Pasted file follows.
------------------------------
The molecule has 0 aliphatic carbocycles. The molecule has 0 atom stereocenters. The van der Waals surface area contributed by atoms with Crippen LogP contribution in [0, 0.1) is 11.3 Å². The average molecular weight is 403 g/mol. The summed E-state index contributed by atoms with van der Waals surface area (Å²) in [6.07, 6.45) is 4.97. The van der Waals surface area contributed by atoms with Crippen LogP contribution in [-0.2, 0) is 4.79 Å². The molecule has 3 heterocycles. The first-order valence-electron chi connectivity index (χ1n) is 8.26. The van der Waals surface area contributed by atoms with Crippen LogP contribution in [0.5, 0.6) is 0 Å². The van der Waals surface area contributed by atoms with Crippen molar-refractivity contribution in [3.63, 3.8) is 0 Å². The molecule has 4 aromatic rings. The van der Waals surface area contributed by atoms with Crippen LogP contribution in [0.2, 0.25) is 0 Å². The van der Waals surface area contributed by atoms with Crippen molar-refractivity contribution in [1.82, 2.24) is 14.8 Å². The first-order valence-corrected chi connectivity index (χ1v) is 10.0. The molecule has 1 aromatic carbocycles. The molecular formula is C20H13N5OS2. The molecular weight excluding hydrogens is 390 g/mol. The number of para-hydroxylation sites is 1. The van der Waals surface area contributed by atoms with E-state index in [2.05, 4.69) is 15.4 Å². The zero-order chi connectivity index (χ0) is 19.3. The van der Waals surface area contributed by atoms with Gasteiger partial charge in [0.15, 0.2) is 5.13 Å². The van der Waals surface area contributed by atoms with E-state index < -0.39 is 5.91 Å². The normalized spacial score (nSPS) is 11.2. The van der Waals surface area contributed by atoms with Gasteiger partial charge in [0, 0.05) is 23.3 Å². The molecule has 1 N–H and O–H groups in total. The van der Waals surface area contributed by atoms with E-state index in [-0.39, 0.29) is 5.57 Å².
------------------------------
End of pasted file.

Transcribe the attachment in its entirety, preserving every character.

The molecule has 0 aliphatic carbocycles. The molecule has 0 atom stereocenters. The van der Waals surface area contributed by atoms with Crippen LogP contribution in [0, 0.1) is 11.3 Å². The average molecular weight is 403 g/mol. The summed E-state index contributed by atoms with van der Waals surface area (Å²) in [6.07, 6.45) is 4.97. The van der Waals surface area contributed by atoms with Crippen LogP contribution in [-0.2, 0) is 4.79 Å². The molecule has 3 heterocycles. The first-order valence-electron chi connectivity index (χ1n) is 8.26. The van der Waals surface area contributed by atoms with Crippen LogP contribution in [0.5, 0.6) is 0 Å². The van der Waals surface area contributed by atoms with Crippen molar-refractivity contribution in [3.63, 3.8) is 0 Å². The molecule has 4 aromatic rings. The van der Waals surface area contributed by atoms with Crippen LogP contribution in [0.2, 0.25) is 0 Å². The van der Waals surface area contributed by atoms with Crippen molar-refractivity contribution in [1.82, 2.24) is 14.8 Å². The first-order valence-corrected chi connectivity index (χ1v) is 10.0. The molecule has 1 aromatic carbocycles. The molecular formula is C20H13N5OS2. The molecular weight excluding hydrogens is 390 g/mol. The number of para-hydroxylation sites is 1. The van der Waals surface area contributed by atoms with E-state index in [2.05, 4.69) is 15.4 Å². The zero-order chi connectivity index (χ0) is 19.3. The van der Waals surface area contributed by atoms with Gasteiger partial charge in [0.15, 0.2) is 5.13 Å². The van der Waals surface area contributed by atoms with E-state index < -0.39 is 5.91 Å². The normalized spacial score (nSPS) is 11.2. The van der Waals surface area contributed by atoms with Gasteiger partial charge in [0, 0.05) is 23.3 Å². The molecule has 1 N–H and O–H groups in total. The van der Waals surface area contributed by atoms with E-state index in [-0.39, 0.29) is 5.57 Å².